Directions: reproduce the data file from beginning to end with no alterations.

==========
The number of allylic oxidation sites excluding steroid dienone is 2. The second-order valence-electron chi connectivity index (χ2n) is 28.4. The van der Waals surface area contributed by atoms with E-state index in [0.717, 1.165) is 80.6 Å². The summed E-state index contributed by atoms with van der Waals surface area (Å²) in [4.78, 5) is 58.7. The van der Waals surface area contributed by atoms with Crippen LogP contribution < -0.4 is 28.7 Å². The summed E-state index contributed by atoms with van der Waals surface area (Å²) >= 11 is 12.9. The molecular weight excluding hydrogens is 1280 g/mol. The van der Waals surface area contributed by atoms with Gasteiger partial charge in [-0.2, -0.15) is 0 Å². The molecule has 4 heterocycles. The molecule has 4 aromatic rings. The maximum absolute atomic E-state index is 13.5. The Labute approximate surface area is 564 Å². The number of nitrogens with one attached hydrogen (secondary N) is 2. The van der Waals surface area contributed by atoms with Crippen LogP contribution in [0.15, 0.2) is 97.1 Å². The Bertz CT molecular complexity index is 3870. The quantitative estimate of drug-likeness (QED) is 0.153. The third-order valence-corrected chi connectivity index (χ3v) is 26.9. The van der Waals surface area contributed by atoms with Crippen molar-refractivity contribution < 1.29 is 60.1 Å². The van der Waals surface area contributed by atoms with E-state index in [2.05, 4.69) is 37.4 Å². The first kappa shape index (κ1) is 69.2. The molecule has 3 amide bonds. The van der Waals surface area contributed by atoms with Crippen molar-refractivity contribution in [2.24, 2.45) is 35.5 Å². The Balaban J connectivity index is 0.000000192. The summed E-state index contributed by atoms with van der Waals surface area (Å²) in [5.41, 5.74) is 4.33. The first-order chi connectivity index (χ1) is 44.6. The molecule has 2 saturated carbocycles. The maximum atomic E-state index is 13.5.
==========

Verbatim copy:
The number of allylic oxidation sites excluding steroid dienone is 2. The second-order valence-electron chi connectivity index (χ2n) is 28.4. The van der Waals surface area contributed by atoms with E-state index in [0.717, 1.165) is 80.6 Å². The summed E-state index contributed by atoms with van der Waals surface area (Å²) in [4.78, 5) is 58.7. The van der Waals surface area contributed by atoms with Crippen LogP contribution < -0.4 is 28.7 Å². The summed E-state index contributed by atoms with van der Waals surface area (Å²) >= 11 is 12.9. The molecular weight excluding hydrogens is 1280 g/mol. The van der Waals surface area contributed by atoms with Gasteiger partial charge in [-0.2, -0.15) is 0 Å². The molecule has 4 heterocycles. The molecule has 4 aromatic rings. The maximum absolute atomic E-state index is 13.5. The Labute approximate surface area is 564 Å². The number of nitrogens with one attached hydrogen (secondary N) is 2. The van der Waals surface area contributed by atoms with Crippen LogP contribution in [0.15, 0.2) is 97.1 Å². The Bertz CT molecular complexity index is 3870. The quantitative estimate of drug-likeness (QED) is 0.153. The third-order valence-corrected chi connectivity index (χ3v) is 26.9. The van der Waals surface area contributed by atoms with Crippen molar-refractivity contribution < 1.29 is 60.1 Å². The van der Waals surface area contributed by atoms with E-state index in [2.05, 4.69) is 37.4 Å². The first kappa shape index (κ1) is 69.2. The molecule has 3 amide bonds. The van der Waals surface area contributed by atoms with Crippen molar-refractivity contribution in [2.24, 2.45) is 35.5 Å². The Balaban J connectivity index is 0.000000192. The summed E-state index contributed by atoms with van der Waals surface area (Å²) in [5.41, 5.74) is 4.33. The first-order chi connectivity index (χ1) is 44.6. The molecule has 2 saturated carbocycles. The maximum atomic E-state index is 13.5.